By Danny Monteverde | WWL | September 30, 2019
NEW ORLEANS — Chief public defender Derwyn Bunton left the Orleans Parish criminal courthouse on Monday with one order from Criminal District Judge Paul Bonin: come back another day.
Bunton is looking to have public defenders Beth Sgro and James Brockway recused from a case they were handling. A jury on Sept. 20 convicted their client, Regan Preatto, of third-degree rape.
But what should have been an otherwise routine sentencing last week took a bizarre twist after Bonin asked the public defenders where they found the victim, years after prosecutors lost track of her.
The public defenders invoked the 5th Amendment — in other words, refusing to answer the judge’s question.
“I’ve never seen a rape case proceed without a cooperating victim,” said Rafael Goyeneche with the Metropolitan Crime Commission. “I’ve never seen anything like this happen before. It’s extremely unusual.”
The victim refused to testify about the 2017 rape, and prosecutors could not find her. But the Orleans Parish District Attorney’s office went ahead with the case, using her taped statement to police and DNA evidence.
Prosecutors also played a tape in court of a jailhouse phone call Preatto made to the victim’s family.
That was done, Goyeneche said, “to convince the victim not to go forward with this case and to recant the story. No victim, no case.”
But when the victim made a surprise appearance at court, she took the stand — and changed her story.
Now, Bonin wants to know if the public defenders knew where the victim was and when they began to speak to her.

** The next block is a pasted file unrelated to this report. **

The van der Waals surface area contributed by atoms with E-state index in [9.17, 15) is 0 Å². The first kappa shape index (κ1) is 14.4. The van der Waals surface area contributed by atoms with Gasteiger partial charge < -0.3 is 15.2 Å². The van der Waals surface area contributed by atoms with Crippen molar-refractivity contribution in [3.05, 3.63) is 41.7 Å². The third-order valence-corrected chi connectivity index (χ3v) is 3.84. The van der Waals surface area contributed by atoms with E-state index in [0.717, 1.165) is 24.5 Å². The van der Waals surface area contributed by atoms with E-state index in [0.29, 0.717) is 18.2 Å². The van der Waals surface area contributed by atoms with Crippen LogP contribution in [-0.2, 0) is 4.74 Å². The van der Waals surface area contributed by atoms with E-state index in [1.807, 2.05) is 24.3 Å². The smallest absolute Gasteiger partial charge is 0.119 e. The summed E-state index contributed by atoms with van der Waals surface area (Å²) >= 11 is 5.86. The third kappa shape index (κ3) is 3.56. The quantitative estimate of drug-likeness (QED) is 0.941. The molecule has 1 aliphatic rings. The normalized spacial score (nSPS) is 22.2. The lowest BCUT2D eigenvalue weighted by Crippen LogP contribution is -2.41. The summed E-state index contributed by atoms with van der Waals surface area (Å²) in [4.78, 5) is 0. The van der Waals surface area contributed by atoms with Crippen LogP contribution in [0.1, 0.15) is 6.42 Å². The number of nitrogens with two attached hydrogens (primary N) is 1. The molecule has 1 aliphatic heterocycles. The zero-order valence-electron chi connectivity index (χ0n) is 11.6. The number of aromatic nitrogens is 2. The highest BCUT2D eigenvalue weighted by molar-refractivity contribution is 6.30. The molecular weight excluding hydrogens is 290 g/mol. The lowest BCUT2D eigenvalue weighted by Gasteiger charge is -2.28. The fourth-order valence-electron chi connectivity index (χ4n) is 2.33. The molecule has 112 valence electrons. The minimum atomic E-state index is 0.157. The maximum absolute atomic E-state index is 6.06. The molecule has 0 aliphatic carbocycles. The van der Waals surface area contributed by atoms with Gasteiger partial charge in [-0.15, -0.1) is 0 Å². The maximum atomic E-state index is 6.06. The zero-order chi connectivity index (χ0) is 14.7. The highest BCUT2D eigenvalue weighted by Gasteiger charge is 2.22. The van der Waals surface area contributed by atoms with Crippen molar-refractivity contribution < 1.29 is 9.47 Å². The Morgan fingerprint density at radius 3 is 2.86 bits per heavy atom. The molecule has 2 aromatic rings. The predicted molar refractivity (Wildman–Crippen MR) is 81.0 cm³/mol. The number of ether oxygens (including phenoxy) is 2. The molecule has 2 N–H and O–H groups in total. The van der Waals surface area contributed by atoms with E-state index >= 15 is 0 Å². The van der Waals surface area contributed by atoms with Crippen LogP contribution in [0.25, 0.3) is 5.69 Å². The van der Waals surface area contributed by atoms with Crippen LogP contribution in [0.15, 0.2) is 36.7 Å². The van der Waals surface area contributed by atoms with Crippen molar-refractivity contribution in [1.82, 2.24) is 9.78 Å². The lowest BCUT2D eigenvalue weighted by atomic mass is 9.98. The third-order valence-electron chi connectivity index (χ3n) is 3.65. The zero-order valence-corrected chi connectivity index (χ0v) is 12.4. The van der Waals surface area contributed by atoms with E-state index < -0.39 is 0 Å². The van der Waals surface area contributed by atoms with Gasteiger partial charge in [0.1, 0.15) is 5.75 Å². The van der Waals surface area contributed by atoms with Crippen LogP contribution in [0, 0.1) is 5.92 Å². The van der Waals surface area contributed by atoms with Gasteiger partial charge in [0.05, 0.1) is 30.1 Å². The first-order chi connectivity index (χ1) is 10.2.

“And the defense takes the 5th and 6th amendments,” Bonin said. “They don’t want to answer questions of the judge.”
During the brief hearing Monday, Sgro said she was “confident we haven’t done anything wrong.”
“Based on the advice of counsel, we do believe we have a conflict,” she told Bonin.
“I need a whole lot more briefing on lawyers taking the 5th Amendment in front of me when the proceeding is not directed at them,” Bonin said before ordering the public defenders to file a motion regarding the requested recusal.
After the hearing, Bunton argued that his attorneys did nothing other than their jobs.
“It is a victim’s right to show up. It is not their responsibility,” he said. “There was no inappropriate relationship at all between our lawyers and the complaining witness in this case. We simply never stopped looking, even as trial started.”
But Goyeneche said there are now broader questions to answer since the victim recanted her story after telling police one thing and evidence backed up her claims.
“There may be ethical considerations and, of course, there could also be some criminal implications,” he said. “As an officer of the court, you don’t put somebody on the stand you know is committing perjury.”
“Our ability to find the witness followed every ethical rule and followed all the laws of the state,” Bunton said.
Bonin also subpoenaed the victim to court on Oct. 9, something her attorney sought to fight.
“I am respectfully requesting the court to not subpoena my client, because I don’t see any relevance in her being present,” attorney Tony Tran said. “She doesn’t want to make a statement.”